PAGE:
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Old September 29th, 2015, 22:44   #117
Cliffradical
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Join Date: Jun 2010
Location: Winnipeg
When I began playing paintball, I was 17. I had picked up a basic semi- auto, and had no idea what I was doing, I just really, really wanted to play.
I went to a couple of games at a local field (for profit business), and no one really helped me or instructed me at all. "Here you go, kid. NEXT!"
I kind of learned to ignore what was going on around me, and just play for myself, inventing my own narrative and structure of play within the rules (because rules are good, right?). Friends wanted to share the experience after I'd told my tall tales, but none of them were actually interested. I was alone, but I accepted that because all of the dirt and noise and 'pain for gain' was worth it.

Then I went to my first scenario game, a true shit show, and ended up in the same place at the same time as some other, older players. They were playing the game that I wanted to play, but I didn't know how. "Hey buddy" one whispered "Get down low and come over here, behind us". I was in awe, but motivated, so I scuttled all knees and elbows over there. "There's a group of them all bunched up about 30 feet through the bush and down the hill, me and Koop are gonna flank left and right. We're on pumps and you've got a semi, so give us 45 seconds and then just hammer the bush, K?".

I think I only waited about 20 of those 45 seconds, but I let my BT roar and they sorted the "Bad Guys" out. The rest of the day was spent hiding, flanking, and harassing the "enemy" team. Afterwards, I got an invitation to games hosted by guys a decade older than the ones I'd met. They allowed me to use what I had, but eventually I knew I needed to get serious and buy my own pump gun, which ended up being some kind of brass Sheridan Magnum. I got made fun of a little bit (the hardened vets were using stock - class CCI Magnums), but it was sold to me in trust by one of the guys who brought me in, and I had the sneaking suspicion it had been handed down the line.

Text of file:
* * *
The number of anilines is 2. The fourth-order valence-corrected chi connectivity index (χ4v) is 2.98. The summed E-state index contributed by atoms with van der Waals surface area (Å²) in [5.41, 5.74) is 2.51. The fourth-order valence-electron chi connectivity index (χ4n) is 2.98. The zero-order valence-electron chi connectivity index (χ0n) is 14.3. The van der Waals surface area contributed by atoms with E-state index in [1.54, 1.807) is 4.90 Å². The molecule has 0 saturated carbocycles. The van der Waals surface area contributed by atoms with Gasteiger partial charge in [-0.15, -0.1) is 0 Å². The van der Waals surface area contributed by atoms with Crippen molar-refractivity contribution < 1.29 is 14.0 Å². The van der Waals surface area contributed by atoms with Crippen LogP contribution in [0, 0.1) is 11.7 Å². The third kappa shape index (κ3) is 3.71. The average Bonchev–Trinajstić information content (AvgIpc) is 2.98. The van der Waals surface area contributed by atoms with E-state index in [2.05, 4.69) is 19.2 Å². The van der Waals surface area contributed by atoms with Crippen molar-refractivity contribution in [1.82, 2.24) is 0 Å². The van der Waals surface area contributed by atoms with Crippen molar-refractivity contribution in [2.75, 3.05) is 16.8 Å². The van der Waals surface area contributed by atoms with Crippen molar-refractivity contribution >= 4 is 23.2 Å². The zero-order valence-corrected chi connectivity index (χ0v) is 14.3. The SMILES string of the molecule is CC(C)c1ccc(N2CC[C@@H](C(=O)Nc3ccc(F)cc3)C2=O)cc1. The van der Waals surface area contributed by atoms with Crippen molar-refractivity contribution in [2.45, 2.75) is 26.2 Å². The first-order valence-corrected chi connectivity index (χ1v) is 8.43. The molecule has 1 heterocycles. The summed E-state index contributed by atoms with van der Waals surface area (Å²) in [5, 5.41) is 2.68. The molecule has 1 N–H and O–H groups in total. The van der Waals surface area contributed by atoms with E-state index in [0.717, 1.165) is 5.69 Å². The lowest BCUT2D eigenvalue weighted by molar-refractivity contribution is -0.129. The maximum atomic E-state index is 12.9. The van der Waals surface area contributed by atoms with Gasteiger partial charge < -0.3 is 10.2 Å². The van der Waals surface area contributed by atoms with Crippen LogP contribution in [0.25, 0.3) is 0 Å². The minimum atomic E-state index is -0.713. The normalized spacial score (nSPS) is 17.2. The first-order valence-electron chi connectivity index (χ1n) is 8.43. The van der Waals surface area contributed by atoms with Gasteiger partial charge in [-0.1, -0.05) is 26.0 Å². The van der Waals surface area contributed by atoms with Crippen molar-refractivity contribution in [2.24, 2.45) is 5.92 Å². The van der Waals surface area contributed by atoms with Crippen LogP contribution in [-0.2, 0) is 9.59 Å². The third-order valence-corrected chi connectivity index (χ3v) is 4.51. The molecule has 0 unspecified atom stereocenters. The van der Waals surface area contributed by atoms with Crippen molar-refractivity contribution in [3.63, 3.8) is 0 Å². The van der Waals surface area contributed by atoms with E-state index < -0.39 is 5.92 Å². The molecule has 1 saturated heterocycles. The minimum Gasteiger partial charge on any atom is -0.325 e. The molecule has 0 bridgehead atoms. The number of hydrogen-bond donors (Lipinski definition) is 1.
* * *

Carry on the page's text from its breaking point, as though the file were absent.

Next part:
These guys taught me honor, respect, knowing everyone you're shooting at as a human being, what to buy and what not to, and not only that there would be hell to pay for fucking up, but that you could atone for missteps. If you were willing to learn, there would always be a place for you.
These guys still play. Less than they'd like I'm sure, but they still play.

There's all kinds of major and minor variants of Paintball. There's a huge spectrum of players pegged between "Motocross outfits" and "Simulated Airsoft". Each generation has felt it's time wax and wane, but the guys who keep playing still get to play the game they like.
The only way to ensure that your preferred game type persists is by nourishing it;

-Send out feelers:
Find younger players caught in the middle of the shitshow and fucking help them
-Don't shit on other groups:
If they play a different style, play to their rules on their turf (protect yourself accordingly), and make sure they know your rules up front when they come to your house.
-Distance yourself from the general public, but know that they're your recruiting pool:
'Nuff said.
-Shit or get off the pot:
If people want to leave because no one will enforce the rules they like, they divest themselves of all responsibility, and can be mourned for their loss but ultimately ignored.
Hard fact to swallow, but really.
-Crossover is good:
Throwing yourself into a completely alien situation is great for the brain. When you make strong connections with differing groups/ play styles you grant each group mutual understanding, while breaking down barriers that might otherwise keep you from realizing that the "other guy" and his buddies are pretty much just like you. Your whole club doesn't have to do this, but the willing should be sacrificed for the Common Good.

As hard as we all might like to think we are as Jocknerds/ Nerdjocks (or actually hard in the case of Mil/ LEO), we're all just big, slobbering dorks in the end. I think acceptance of that fact will do us, as Airsofters, the best service in the end.
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